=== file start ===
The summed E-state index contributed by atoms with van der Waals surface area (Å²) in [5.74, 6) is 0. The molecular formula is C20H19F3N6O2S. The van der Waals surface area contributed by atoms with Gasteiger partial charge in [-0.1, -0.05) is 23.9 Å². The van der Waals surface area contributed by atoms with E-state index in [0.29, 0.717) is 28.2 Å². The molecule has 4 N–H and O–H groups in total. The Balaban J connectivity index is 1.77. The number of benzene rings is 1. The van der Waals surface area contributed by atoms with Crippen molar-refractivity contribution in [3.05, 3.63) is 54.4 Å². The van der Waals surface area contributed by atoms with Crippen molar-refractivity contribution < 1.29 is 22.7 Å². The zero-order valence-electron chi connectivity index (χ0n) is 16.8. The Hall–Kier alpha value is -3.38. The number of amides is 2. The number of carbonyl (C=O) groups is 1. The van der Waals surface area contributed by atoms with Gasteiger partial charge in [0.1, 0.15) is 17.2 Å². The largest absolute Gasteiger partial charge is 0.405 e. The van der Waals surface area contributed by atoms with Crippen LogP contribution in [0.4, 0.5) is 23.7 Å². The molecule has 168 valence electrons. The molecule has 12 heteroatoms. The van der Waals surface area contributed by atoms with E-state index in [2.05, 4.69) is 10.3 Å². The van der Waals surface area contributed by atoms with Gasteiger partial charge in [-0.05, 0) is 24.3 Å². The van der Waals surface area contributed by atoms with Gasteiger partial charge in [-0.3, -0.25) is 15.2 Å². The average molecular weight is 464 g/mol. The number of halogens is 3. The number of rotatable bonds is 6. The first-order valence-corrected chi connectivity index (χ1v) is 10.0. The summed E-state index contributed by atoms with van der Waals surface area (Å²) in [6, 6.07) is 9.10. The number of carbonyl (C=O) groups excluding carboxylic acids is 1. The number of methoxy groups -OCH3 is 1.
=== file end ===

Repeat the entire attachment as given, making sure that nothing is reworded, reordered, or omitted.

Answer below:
The summed E-state index contributed by atoms with van der Waals surface area (Å²) in [5.74, 6) is 0. The molecular formula is C20H19F3N6O2S. The van der Waals surface area contributed by atoms with Gasteiger partial charge in [-0.1, -0.05) is 23.9 Å². The van der Waals surface area contributed by atoms with E-state index in [0.29, 0.717) is 28.2 Å². The molecule has 4 N–H and O–H groups in total. The Balaban J connectivity index is 1.77. The number of benzene rings is 1. The van der Waals surface area contributed by atoms with Crippen molar-refractivity contribution in [3.05, 3.63) is 54.4 Å². The van der Waals surface area contributed by atoms with Crippen molar-refractivity contribution < 1.29 is 22.7 Å². The zero-order valence-electron chi connectivity index (χ0n) is 16.8. The Hall–Kier alpha value is -3.38. The number of amides is 2. The number of carbonyl (C=O) groups is 1. The van der Waals surface area contributed by atoms with Gasteiger partial charge in [0.1, 0.15) is 17.2 Å². The largest absolute Gasteiger partial charge is 0.405 e. The van der Waals surface area contributed by atoms with Crippen LogP contribution in [0.4, 0.5) is 23.7 Å². The molecule has 168 valence electrons. The molecule has 12 heteroatoms. The van der Waals surface area contributed by atoms with E-state index in [2.05, 4.69) is 10.3 Å². The van der Waals surface area contributed by atoms with Gasteiger partial charge in [-0.05, 0) is 24.3 Å². The van der Waals surface area contributed by atoms with Gasteiger partial charge in [-0.3, -0.25) is 15.2 Å². The average molecular weight is 464 g/mol. The number of halogens is 3. The number of rotatable bonds is 6. The first-order valence-corrected chi connectivity index (χ1v) is 10.0. The summed E-state index contributed by atoms with van der Waals surface area (Å²) in [6, 6.07) is 9.10. The number of carbonyl (C=O) groups excluding carboxylic acids is 1. The number of methoxy groups -OCH3 is 1.